Toolkit 2017 defines dark social as including activity on closed networks such as messenger apps, but also refers to recommendations or links sent via email.
There is a major disconnect between where marketing money is being spent and where social sharing is taking place: 90% of social investment is on public platforms but RadiumOne research suggests that 84% of social sharing happens via dark social.
This makes it difficult to assess how consumers are engaging with a brand's content, although the use of shortened URLs and campaign-specific URLs can help in this regard, and marketers may miss out on valuable insights.
Ultimately, marketers are being driven towards conversations which will have to be initiated by consumers themselves. (Non-subscribers can download a sample of this Toolkit chapter here.)
"Messenger platforms are a lot more private and 'personal' than public social network environments, so audiences will be far less accepting of any interruption to their conversations," the Toolkit says.
In this context, chatbots are shaping up to become an important, if not the central, touchpoint in the path to purchase, as the traditional push of marketing is superseded by the pull of service.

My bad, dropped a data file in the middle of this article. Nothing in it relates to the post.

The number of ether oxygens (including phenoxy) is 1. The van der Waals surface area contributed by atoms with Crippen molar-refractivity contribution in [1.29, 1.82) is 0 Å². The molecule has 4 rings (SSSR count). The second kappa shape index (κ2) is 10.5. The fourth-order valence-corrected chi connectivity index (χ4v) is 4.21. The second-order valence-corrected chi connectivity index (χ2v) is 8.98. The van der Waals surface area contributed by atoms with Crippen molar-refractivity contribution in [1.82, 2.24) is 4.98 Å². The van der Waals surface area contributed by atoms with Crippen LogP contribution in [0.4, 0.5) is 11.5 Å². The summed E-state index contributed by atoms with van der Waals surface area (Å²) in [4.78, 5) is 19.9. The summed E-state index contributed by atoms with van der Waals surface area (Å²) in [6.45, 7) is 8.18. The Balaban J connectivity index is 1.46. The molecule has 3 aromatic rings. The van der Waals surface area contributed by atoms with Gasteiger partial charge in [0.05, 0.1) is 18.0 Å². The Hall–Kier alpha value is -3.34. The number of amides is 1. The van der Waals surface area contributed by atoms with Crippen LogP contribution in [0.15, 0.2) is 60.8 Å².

Numerous brands are already exploring whether these can boost their business; Pizza Hut, the restaurant chain, for example, has launched chatbots for Facebook Messenger and Twitter's direct-message feature enabling users to place orders and receive information.
But marketers will need to consider their consumers and industry when designing their approach to chatbots. A consumer might well use a bot on a bank's website but draw the line at trusting a chatbot on Facebook with their bank details.
One possible future is already being played out in Asia, where China's WeChat has evolved from a chat app into a mobile lifestyle hub, providing a range of services, including payment, that allows it not just to connect people to people but also to connect people to business.
Data sourced from Warc